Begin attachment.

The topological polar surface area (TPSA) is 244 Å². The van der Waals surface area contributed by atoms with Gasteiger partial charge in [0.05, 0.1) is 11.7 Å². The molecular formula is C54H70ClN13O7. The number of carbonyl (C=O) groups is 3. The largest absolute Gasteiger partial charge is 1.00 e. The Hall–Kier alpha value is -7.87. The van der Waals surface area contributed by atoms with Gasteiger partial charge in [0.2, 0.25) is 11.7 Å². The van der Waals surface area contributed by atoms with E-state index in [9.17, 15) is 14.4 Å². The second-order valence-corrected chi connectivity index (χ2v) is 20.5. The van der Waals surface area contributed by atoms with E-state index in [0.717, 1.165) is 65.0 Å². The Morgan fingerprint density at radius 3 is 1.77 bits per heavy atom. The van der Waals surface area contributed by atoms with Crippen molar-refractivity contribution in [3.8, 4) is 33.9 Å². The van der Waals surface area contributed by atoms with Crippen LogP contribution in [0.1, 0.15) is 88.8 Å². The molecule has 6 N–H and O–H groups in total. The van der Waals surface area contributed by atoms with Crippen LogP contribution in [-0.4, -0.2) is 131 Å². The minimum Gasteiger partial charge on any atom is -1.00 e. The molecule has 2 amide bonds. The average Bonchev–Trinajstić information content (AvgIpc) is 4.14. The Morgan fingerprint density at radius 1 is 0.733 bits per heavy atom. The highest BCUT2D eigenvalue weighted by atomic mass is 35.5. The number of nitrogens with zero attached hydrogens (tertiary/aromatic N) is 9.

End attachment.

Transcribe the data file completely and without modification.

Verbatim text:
The topological polar surface area (TPSA) is 244 Å². The van der Waals surface area contributed by atoms with Gasteiger partial charge in [0.05, 0.1) is 11.7 Å². The molecular formula is C54H70ClN13O7. The number of carbonyl (C=O) groups is 3. The largest absolute Gasteiger partial charge is 1.00 e. The Hall–Kier alpha value is -7.87. The van der Waals surface area contributed by atoms with Gasteiger partial charge in [0.2, 0.25) is 11.7 Å². The van der Waals surface area contributed by atoms with E-state index in [9.17, 15) is 14.4 Å². The second-order valence-corrected chi connectivity index (χ2v) is 20.5. The van der Waals surface area contributed by atoms with E-state index in [0.717, 1.165) is 65.0 Å². The Morgan fingerprint density at radius 3 is 1.77 bits per heavy atom. The van der Waals surface area contributed by atoms with Crippen molar-refractivity contribution in [3.8, 4) is 33.9 Å². The van der Waals surface area contributed by atoms with Crippen LogP contribution in [0.1, 0.15) is 88.8 Å². The molecule has 6 N–H and O–H groups in total. The van der Waals surface area contributed by atoms with Crippen LogP contribution in [-0.4, -0.2) is 131 Å². The minimum Gasteiger partial charge on any atom is -1.00 e. The molecule has 2 amide bonds. The average Bonchev–Trinajstić information content (AvgIpc) is 4.14. The Morgan fingerprint density at radius 1 is 0.733 bits per heavy atom. The highest BCUT2D eigenvalue weighted by atomic mass is 35.5. The number of nitrogens with zero attached hydrogens (tertiary/aromatic N) is 9.